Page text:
Chinese war reporter who worked in Middle East sees lessons for Hong Kong in its push for democracy
Shanghai native claims lessons are available from other countries’ setbacks
Residents of one of the safest cities in the world might find it hard to imagine living in a war zone, except for viewing horrifying news images.
Hong Kong-based war reporter Zhou Yijun knows the horror first-hand from covering conflicts in the Middle East and believes other countries’ upheaval could offer valuable lessons for the city in the push for greater democracy.
Promoting her new book, A Portrait of Revolution, Zhou shared her experiences and thoughts after working in some of the world’s most devastated areas, such as Iraq, Afghanistan, Palestine, Israel, Egypt and Libya.
In 2002, she was posted to the Gaza Strip as a correspondent for Xinhua to cover the Israeli-Palestinian conflict. During her two-year assignment, the veteran journalist witnessed numerous bomb attacks and said she narrowly escaped death many times.
“It’s hard to explain things there based on what I was told in the past,” she said. “For example, we believe in China that good people should be rewarded. But in reality, war is indiscriminate towards everyone, whether you’re good or evil.”
The Shanghai native said vanity and ego had driven her to become a war reporter, but she admitted that motivation receded when she realised death could come quickly.
Zhou recalled seeing a young boy hit by a bomb on his way to school; he died before her eyes as she was taking photos in hospital. Another time, a post office she was about to visit was blown up as she stood just a few hundred metres away. And the neighbourhood where her office building was located became a bombing target.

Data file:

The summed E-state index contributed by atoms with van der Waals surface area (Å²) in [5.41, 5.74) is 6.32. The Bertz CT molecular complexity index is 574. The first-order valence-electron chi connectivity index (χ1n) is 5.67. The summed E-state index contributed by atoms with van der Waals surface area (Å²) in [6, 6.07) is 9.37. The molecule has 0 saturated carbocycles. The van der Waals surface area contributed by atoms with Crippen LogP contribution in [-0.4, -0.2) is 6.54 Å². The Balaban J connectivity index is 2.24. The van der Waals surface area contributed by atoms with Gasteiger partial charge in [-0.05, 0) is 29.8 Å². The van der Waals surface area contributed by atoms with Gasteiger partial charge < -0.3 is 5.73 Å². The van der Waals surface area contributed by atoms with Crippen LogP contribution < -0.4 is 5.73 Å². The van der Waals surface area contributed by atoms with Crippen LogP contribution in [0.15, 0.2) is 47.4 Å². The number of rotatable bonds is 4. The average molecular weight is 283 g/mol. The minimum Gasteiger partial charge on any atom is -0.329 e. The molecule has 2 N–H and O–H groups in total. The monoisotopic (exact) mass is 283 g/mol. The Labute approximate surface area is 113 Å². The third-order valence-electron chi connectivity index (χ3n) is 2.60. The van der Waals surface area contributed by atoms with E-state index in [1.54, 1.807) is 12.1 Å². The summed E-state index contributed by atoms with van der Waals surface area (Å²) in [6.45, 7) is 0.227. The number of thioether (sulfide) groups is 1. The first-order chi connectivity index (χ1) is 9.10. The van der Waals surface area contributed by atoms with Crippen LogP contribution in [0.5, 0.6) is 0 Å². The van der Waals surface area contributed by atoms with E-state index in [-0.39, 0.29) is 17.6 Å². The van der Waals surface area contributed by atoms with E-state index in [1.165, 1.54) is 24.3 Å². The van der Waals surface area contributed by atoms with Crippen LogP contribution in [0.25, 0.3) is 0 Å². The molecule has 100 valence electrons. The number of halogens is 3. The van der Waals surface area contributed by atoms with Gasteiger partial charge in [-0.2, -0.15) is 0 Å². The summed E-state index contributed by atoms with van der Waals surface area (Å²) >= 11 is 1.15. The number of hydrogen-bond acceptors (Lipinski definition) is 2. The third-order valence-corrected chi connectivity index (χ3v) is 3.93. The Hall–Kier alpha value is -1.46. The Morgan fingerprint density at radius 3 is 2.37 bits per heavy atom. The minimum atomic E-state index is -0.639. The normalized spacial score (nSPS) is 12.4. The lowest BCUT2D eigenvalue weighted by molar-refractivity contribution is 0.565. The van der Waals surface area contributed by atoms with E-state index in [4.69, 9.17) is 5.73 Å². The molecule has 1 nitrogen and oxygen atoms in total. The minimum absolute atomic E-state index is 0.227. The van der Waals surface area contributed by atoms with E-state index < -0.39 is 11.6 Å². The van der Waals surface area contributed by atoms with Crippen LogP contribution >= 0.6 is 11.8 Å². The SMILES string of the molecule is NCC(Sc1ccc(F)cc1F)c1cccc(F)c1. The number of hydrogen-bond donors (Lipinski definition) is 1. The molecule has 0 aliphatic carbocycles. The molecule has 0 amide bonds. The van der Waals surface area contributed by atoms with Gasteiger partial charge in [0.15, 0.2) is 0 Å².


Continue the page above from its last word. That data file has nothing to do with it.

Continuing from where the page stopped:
“Local residents had to deal with this situation every day, ” she said.
Aside from the physical danger Zhou experienced, the complexity of affairs in the Middle East changed her thinking.
“What is right? What is wrong? What is justice? There isn’t a black-and-white answer,” she concluded.
Zhou said some colleagues once criticised her stories for lacking a principled position on major contentious issues. But she countered that the truth could be found in a “grey area”.
In 2006, she joined Phoenix Satellite Television and moved to Hong Kong, where she had a closer look of a different kind of revolution.
The social and political movements in the city took place in a very different landscape, she said, featuring people’s pursuit of greater freedom and democracy.
“Hong Kong is better qualified for democracy than any other Chinese communities,” she claimed, citing its well-developed economy, highly educated residents and mature legal system.
But she believed the city’s challenges were rooted in the fact that power resided not in the hands of the people and that its destiny was tied up with that of mainland China.
“There is little chance for Hongkongers to achieve what they want if there is no democracy in China.”
Like the Occupy movement of 2014, many democratic movements in the Arab world did not deliver tangible improvement, she said, with conservative authorities still holding sway.
However, Zhou believed setbacks would prompt those advocating change to learn from other countries’ successful experiences and leave them better prepared for future campaigns.